Meditation for Kids
What if we told you that much of what most parents want for their kids, emotionally, socially and personally, is accessible thru meditation?
You probably wouldn’t believe it… but the impact of meditation on kids can be life-changing. We believe so much in the value of teaching the skill of meditation to kids early on, that we’re committed to making this program free for children.
We all want our kids to be happy, healthy, and compassionate. We want them to do well in school, have lots of friends and the inner confidence to be true to themselves.
Benefits of Meditation for Kids and Teens
There are thousands of studies showing the positive impact of meditation and mindfulness on our health and well-being. And these great benefits aren’t just for adults!
Here are some of the positive traits and skills meditation can help instill in children. These traits and skills will give them a strong and centered foundation that will serve them well as they develop and grow.
Kids learn to become more aware of their own bodies and their reaction to stress so that they can better take control of their emotional and physical states. This ability to calm themselves when they experience stress is an invaluable tool, and leads them to have a more positive outlook on life and to be more confident. California elementary school students showed much improved self-control as a result of a meditation program implemented in their school.1 Also, at Burton High School in San Francisco, students who participated in a meditation program reported significantly less stress and depression than other students.2
Attention and Concentration
Children learn how to focus their attention and concentration. This helps them read, study and learn more efficiently. In a California middle school that used a daily meditation program, students were able to increase their grade point averages.1 In low-income areas of San Francisco, schools with meditation programs boasted twice as many students with satisfactory English scores on the California Achievement Test than schools that didn’t implement meditation, and the difference in math scores was even bigger.2 When an elementary school in the Midwest did eight weeks of meditation with their third-graders, teachers reported significantly less hyperactive behavior, ADHD symptoms, and inattentiveness in their students.3
Social Skills and Self-esteem
Meditation helps kids learn how to pay attention to their thoughts, feelings, and emotions. In turn, they are able to be more empathetic and more compassionate toward others. They even become better listeners. An Oakland-based meditation program for schools found significant improvements in children’s ability to empathize with and show respect for others, and the results lasted even seven weeks later!1 Students in various San Francisco high schools reported significant boosts in self-esteem from their meditation practice.2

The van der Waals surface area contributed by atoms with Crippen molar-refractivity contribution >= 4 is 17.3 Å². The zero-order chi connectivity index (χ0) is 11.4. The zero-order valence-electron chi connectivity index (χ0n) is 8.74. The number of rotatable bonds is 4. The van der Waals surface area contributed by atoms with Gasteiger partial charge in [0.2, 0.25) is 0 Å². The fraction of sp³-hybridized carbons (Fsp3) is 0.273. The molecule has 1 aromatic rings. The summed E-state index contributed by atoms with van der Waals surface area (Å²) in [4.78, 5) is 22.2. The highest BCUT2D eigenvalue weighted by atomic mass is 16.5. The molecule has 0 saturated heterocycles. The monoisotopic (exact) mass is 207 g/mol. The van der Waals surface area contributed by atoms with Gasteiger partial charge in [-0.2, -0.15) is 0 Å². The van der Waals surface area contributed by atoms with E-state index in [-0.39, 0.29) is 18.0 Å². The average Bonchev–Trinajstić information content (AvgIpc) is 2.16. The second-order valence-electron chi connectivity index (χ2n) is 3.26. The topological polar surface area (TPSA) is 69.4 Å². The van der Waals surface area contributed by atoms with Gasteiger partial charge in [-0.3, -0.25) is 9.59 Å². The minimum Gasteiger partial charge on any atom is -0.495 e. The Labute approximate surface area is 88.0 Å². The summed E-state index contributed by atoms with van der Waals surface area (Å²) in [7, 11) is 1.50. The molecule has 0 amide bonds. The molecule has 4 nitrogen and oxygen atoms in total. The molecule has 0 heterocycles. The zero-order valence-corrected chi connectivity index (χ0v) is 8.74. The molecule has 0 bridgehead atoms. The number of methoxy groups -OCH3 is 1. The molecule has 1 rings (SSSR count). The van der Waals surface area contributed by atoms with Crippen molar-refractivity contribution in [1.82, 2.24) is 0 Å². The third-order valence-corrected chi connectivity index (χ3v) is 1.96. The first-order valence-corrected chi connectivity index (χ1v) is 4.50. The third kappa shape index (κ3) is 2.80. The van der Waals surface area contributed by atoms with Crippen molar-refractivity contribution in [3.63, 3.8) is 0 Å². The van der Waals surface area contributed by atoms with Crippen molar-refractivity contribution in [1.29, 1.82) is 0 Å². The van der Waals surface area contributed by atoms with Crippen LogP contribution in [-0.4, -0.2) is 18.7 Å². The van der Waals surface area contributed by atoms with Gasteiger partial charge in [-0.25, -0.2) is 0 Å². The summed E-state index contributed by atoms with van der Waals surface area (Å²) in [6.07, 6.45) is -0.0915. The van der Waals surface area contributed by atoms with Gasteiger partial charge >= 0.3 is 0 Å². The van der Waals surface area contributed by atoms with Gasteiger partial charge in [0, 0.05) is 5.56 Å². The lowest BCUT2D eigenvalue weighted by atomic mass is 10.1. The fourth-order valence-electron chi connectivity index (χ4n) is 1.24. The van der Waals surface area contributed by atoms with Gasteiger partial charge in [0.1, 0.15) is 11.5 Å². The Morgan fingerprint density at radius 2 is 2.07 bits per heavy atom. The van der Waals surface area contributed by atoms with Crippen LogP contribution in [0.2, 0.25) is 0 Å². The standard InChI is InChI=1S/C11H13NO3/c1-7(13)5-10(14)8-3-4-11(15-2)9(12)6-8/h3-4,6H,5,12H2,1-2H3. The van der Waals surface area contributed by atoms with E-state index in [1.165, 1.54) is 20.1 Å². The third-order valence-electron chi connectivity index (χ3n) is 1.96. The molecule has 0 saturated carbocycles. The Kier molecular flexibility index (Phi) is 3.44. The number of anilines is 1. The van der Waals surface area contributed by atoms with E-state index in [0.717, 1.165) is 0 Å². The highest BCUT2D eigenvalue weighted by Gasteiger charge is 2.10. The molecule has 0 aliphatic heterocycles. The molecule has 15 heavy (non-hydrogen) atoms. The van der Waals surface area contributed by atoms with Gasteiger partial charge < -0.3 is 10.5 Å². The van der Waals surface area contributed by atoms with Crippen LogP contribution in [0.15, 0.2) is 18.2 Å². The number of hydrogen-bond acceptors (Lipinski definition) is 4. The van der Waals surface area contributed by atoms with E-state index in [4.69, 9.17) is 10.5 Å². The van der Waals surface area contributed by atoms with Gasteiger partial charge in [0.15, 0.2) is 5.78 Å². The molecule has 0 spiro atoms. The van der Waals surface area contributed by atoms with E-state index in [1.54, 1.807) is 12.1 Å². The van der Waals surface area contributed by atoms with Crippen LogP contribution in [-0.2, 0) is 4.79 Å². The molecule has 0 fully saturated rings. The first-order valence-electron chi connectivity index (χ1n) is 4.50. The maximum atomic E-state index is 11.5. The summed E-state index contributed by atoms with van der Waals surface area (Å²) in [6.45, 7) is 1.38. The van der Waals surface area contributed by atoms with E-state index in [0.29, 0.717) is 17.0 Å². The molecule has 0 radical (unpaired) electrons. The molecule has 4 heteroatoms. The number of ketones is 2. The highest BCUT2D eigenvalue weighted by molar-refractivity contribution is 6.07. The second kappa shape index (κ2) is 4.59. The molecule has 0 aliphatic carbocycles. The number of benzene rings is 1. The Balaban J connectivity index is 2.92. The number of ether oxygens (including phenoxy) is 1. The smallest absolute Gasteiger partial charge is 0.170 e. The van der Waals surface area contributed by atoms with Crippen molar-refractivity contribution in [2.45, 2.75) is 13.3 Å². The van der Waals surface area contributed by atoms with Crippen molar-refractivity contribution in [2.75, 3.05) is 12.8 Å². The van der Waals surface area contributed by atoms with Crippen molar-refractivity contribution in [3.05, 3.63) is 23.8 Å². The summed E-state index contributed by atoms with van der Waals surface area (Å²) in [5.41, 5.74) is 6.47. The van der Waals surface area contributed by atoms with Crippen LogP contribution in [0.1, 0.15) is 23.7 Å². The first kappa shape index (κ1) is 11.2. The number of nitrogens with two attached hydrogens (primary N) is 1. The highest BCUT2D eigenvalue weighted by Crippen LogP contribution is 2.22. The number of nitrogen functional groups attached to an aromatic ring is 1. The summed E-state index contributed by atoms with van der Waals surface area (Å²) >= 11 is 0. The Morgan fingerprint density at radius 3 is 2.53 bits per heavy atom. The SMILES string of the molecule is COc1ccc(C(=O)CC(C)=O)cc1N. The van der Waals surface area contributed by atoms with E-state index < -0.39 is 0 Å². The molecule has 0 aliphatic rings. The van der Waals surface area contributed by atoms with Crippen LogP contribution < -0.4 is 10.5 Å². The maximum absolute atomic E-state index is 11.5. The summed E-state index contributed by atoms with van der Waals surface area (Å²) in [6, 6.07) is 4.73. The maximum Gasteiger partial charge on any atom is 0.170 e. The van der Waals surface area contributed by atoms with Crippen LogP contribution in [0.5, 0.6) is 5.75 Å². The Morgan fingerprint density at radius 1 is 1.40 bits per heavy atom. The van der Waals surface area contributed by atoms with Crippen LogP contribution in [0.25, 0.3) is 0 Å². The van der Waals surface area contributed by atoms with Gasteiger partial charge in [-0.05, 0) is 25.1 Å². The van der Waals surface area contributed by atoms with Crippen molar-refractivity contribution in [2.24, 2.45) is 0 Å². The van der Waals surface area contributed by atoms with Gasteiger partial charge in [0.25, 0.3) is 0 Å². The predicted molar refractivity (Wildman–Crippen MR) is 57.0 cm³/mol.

Children are naturally very creative, but often they don’t fully tune in to their creative wellspring. Meditation leads to an increased ability for children to tap into their natural creativity. Psychologists at Leiden University found that, after doing short meditation exercises, participants performed better on tasks that required them to generate new creative ideas.4 In another study, Cornell University students showed significantly increased pictorial and verbal creativity following a few months of meditation practice.5 At the University of Wisconsin, neuroscientists found that 200 local elementary school students had learned to focus better as a result of daily meditation exercises.6
Elementary-aged children use entertainment technology – video games, texting, TV, etc. – on for 7.5 hours a day on average! This technology encourages fast paced and frenetic mind activity and a culture of multi-tasking. Children are especially susceptible to the side effects of too much technology, such as shorter attention span, less patience, anxiety and nervousness. It’s very important to counterbalance all this exposure to technology with some quiet time, and meditation is the perfect complement. Students in a rural U.S. high school showed lower stress levels and a better school climate after an eight-week meditation program.7 In a British study spanning fifteen schools, where 96% of students were noted as having low relaxation levels or high hyperactivity, 85% of participants reported feeling more calm and relaxed.8